Journal cover Journal topic
Biogeosciences An interactive open-access journal of the European Geosciences Union
Journal topic
Volume 13, issue 22
Biogeosciences, 13, 6171-6182, 2016
https://doi.org/10.5194/bg-13-6171-2016
© Author(s) 2016. This work is distributed under
the Creative Commons Attribution 3.0 License.

Special issue: Effects of rising CO2 on a Baltic Sea plankton...

Biogeosciences, 13, 6171-6182, 2016
https://doi.org/10.5194/bg-13-6171-2016
© Author(s) 2016. This work is distributed under
the Creative Commons Attribution 3.0 License.

Research article 15 Nov 2016

Research article | 15 Nov 2016

Ocean acidification challenges copepod phenotypic plasticity

Anu Vehmaa1,2, Anna-Karin Almén2,3, Andreas Brutemark1,2,a, Allanah Paul4, Ulf Riebesell4, Sara Furuhagen5,b, and Jonna Engström-Öst2 Anu Vehmaa et al.
  • 1Tvärminne Zoological Station, University of Helsinki, J.A. Palménin tie 260, 10900 Hanko, Finland
  • 2Novia University of Applied Sciences, Coastal Zone Research Team, Raseborgsvägen 9, 10600 Ekenäs, Finland
  • 3Environmental and Marine Biology, Faculty of Science and Engineering, Åbo Akademi University, Tykistökatu 6, 20500 Turku, Finland
  • 4GEOMAR Helmholtz Centre for Ocean Research Kiel, Düsternbrooker Weg 20, 24105 Kiel, Germany
  • 5Department of Environmental Science and Analytical Chemistry, Stockholm University, Svante Arrhenius väg 8, 11418, Stockholm, Sweden
  • apresent address: Calluna AB, Torsgatan 30, 11321 Stockholm, Sweden
  • bpresent address: Swedish Chemical Agency, Esplanaden 3A, 17267 Sundbyberg, Sweden

Abstract. Ocean acidification is challenging phenotypic plasticity of individuals and populations. Calanoid copepods (zooplankton) are shown to be fairly plastic against altered pH conditions, and laboratory studies indicate that transgenerational effects are one mechanism behind this plasticity. We studied phenotypic plasticity of the copepod Acartia sp. in the course of a pelagic, large-volume mesocosm study that was conducted to investigate ecosystem and biogeochemical responses to ocean acidification. We measured copepod egg production rate, egg-hatching success, adult female size and adult female antioxidant capacity (ORAC) as a function of acidification (fCO2  ∼ 365–1231µatm) and as a function of quantity and quality of their diet. We used an egg transplant experiment to reveal whether transgenerational effects can alleviate the possible negative effects of ocean acidification on offspring development. We found significant negative effects of ocean acidification on adult female size. In addition, we found signs of a possible threshold at high fCO2, above which adaptive maternal effects cannot alleviate the negative effects of acidification on egg-hatching and nauplii development. We did not find support for the hypothesis that insufficient food quantity (total particulate carbon <55µm) or quality (C:N) weakens the transgenerational effects. However, females with high-ORAC-produced eggs with high hatching success. Overall, these results indicate that Acartia sp. could be affected by projected near-future CO2 levels.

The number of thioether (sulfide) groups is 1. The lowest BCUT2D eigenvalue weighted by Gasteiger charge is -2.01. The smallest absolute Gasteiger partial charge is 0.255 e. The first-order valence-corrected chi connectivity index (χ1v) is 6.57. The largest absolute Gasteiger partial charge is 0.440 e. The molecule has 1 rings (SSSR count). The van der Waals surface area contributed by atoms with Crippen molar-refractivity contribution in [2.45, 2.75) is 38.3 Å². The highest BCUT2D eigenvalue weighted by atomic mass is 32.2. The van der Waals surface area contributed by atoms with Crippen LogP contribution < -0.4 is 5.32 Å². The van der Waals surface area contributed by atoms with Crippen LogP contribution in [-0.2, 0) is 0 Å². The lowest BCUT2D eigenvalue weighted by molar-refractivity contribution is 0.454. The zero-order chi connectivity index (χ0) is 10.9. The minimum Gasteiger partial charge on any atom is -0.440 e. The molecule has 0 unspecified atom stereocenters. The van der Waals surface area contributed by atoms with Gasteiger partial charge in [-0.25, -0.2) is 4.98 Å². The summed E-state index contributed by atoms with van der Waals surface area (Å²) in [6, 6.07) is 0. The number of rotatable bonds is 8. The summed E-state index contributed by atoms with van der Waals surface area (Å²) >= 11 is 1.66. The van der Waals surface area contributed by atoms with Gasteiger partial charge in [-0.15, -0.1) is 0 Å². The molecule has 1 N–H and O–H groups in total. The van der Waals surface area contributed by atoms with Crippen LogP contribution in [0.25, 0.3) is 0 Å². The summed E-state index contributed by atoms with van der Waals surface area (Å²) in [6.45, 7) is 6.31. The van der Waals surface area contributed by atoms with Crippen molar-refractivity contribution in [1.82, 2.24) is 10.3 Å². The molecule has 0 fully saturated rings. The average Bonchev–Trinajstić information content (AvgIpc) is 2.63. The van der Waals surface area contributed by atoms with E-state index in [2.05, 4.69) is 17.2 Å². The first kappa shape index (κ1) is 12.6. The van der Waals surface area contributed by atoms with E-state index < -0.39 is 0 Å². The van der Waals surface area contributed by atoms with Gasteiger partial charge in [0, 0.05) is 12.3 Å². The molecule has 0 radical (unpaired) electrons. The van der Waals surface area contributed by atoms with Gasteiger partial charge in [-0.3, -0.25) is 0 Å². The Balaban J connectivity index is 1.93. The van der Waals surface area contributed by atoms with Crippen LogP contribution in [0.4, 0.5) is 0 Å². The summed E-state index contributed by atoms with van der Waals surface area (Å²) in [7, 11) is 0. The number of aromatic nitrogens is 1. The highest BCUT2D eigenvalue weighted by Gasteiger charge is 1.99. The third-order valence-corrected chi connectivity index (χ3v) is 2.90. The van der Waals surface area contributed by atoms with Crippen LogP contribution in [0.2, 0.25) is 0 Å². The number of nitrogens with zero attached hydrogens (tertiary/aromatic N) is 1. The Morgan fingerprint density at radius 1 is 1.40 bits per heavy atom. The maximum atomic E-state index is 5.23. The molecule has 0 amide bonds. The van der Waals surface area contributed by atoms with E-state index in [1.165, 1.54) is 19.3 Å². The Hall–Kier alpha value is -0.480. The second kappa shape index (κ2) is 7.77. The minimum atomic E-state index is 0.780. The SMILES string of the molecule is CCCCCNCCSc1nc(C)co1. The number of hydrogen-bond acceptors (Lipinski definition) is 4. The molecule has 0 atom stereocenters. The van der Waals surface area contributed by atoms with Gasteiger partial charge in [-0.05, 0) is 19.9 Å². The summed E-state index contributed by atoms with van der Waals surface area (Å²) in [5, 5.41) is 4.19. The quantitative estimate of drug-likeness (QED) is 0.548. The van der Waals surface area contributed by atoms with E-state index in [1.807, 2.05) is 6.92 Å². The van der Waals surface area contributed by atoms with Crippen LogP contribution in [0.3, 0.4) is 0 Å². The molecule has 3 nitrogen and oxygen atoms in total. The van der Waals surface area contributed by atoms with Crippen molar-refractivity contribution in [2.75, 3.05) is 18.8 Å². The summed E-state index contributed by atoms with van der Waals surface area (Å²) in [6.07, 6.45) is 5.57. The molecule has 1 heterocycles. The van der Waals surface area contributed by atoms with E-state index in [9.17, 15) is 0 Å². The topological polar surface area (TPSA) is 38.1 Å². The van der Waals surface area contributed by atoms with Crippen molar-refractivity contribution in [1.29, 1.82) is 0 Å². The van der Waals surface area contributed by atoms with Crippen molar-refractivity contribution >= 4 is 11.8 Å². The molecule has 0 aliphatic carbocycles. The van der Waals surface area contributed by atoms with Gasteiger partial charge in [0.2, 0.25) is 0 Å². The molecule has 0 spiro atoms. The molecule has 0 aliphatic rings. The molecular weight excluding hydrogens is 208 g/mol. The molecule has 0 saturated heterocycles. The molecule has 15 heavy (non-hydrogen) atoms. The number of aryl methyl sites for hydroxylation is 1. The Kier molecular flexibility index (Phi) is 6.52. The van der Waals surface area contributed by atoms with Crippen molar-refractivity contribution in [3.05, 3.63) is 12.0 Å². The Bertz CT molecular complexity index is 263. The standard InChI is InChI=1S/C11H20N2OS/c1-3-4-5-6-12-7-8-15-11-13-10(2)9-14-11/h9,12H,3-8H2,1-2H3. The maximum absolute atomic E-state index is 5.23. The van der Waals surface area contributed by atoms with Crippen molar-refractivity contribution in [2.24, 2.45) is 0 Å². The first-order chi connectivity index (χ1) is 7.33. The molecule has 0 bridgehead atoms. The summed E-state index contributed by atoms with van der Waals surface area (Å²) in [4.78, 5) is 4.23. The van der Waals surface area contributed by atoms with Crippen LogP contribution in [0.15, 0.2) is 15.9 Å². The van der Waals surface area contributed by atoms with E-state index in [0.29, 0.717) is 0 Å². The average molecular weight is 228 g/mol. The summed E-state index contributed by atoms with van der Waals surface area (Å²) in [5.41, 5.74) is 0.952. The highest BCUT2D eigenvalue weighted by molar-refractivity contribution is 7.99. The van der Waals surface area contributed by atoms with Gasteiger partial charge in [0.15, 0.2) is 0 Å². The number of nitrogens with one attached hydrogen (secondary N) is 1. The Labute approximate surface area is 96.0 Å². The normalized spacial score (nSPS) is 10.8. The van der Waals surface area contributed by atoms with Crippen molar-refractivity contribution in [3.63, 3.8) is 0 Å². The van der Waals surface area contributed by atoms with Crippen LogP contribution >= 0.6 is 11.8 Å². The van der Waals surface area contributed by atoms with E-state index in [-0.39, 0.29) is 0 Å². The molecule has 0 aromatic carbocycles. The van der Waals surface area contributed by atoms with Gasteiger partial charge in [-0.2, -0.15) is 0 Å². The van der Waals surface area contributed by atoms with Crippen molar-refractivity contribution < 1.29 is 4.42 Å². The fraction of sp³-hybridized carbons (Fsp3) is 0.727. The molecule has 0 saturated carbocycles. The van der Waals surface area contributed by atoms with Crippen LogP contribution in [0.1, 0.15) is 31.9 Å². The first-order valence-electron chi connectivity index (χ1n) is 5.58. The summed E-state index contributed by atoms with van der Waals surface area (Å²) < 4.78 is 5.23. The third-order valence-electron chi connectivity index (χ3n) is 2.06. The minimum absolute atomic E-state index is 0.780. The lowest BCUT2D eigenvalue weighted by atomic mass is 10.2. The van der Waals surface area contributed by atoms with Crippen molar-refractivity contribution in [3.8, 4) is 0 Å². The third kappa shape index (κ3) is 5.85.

Publications Copernicus
Special issue
Download
Short summary
Ocean acidification is challenging phenotypic plasticity of individuals and populations. We studied phenotypic plasticity of the calanoid copepod Acartia bifilosa in the course of a pelagic, large-volume mesocosm study in the Baltic Sea. We found significant negative effects of ocean acidification on adult female copepod size and egg hatching success. Overall, these results indicate that A. bifilosa could be affected by projected near-future CO2 levels.
Ocean acidification is challenging phenotypic plasticity of individuals and populations. We...
Citation
Share